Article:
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REVIEW: Pirate Eye

Film noir has been around since the 1930s and has made a huge impression on popular culture.  The matching up of noir principles and the era of pirates was an unexpected combination to say the least, but one that pays off inside the pages of Pirate Eye.

The main story follows Smitty, an eagle-eyed treasure hunter, former pirate, and all around scoundrel who has found a life on land.  As in most noir, his simple life is almost immediately interrupted due to a character from his past.  This leads him to dodge police, other pirates, and all kinds of other obstacles in his quest for treasure and revenge.

The story has a simple premise, but is very well crafted and intricate.  There are betrayals and back-stabs, as well as characters framing one another, including the protagonist. What I enjoy most about Pirate Eye is that each character fits into a noir trope while still feeling organic and real. Smitty as the scoundrel detective is equal parts charming and shady, with his past and some current actions putting him in a moral grey area. His nemesis comes in the form of Burroughs, a former shipmate of Smitty’s  hell-bent on ruining his life. Other characters include a one-eyed constable named Simon, Smitty’s former friend Collins, and a trio of terrifying enforcers known as the Triplets. These personalities create a very tense situation, escalated by the brilliantly scruffy artwork.  Each background feels both grimy and unwelcome, which is very necessary in both a pirate story as well as noir. The characters look distinct for the most part, with only a few background characters looking a bit too odd from time to time. However, it is not surprising to find a few oddballs among this sort of crew.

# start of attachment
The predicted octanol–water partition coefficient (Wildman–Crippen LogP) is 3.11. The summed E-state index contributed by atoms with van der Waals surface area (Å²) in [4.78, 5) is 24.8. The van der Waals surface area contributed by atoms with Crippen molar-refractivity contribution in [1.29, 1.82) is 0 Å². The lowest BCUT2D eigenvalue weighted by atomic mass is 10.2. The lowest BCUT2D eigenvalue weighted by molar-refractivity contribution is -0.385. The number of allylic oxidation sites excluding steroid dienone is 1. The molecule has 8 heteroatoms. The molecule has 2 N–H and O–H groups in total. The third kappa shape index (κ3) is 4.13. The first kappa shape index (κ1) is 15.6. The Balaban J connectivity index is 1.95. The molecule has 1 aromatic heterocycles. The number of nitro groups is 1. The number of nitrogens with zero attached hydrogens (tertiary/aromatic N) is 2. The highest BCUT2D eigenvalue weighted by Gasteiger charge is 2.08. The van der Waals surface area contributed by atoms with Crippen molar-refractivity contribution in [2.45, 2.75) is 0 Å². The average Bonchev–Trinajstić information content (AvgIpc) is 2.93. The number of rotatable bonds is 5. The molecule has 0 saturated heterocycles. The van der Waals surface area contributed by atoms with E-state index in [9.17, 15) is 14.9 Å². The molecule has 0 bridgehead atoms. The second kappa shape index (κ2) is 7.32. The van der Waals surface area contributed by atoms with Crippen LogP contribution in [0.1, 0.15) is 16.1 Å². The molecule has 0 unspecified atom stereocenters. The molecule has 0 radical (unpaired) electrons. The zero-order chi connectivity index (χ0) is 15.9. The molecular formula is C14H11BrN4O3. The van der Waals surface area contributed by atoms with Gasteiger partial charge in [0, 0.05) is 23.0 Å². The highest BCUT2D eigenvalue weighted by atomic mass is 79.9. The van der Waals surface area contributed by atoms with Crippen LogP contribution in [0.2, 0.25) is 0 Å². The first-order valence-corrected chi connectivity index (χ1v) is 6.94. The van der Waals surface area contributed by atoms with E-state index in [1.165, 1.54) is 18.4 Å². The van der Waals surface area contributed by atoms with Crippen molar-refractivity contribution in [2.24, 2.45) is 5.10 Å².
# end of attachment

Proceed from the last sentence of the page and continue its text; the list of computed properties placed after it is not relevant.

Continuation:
Smitty and Burroughs’ duel of wits spans across oceans and islands, making this quest seem very epic, which is not exactly how noir is meant to feel.  However, in this instance, the cramped quarters of a ship or the loneliness of the islands or oceans give you a feeling of isolation and dreariness.  The darker sides of port cities are revealed, and there is a beautiful sequence where the triplets encounter Simon on the street. What’s beautiful about it is that there is no dialogue during the scene, only some voice over from Smitty.  The entirety of the action is shown through visuals, from the glasses of one of the triplets coming through the fog, to the reactions of each character’s face.

Pirate Eye brings together two styles masterfully, with a compelling story, unique characters, and sprawling yet claustrophobic settings. Any person who is a fan of detectives or adventure should pick this up.  The high seas may have been full of epic battles, but these little bits of drama and intrigue make pirates feel like pirates.  Rotten, back-stabbing criminals out for only one thing: treasure.  Whether or not they find it remains to be seen, but I’ll be waiting with bated breath to see what happens next.

What do you guys think about Pirate Eye? How do you feel about this mash up of two distinct genres? Sound off in the comments or send us your thoughts on Twitter!

About the author

Brian Miller

Brian is an aspiring writer and filmmaker. Graduating with a film degree from James Madison University, Brian has been honing his skills in both writing and film production. His focus in pop culture centers around film and television, though comics have always held a special place in his heart since childhood. Brian's passion for superheroes led him here, where he hopes to make an impact with his work.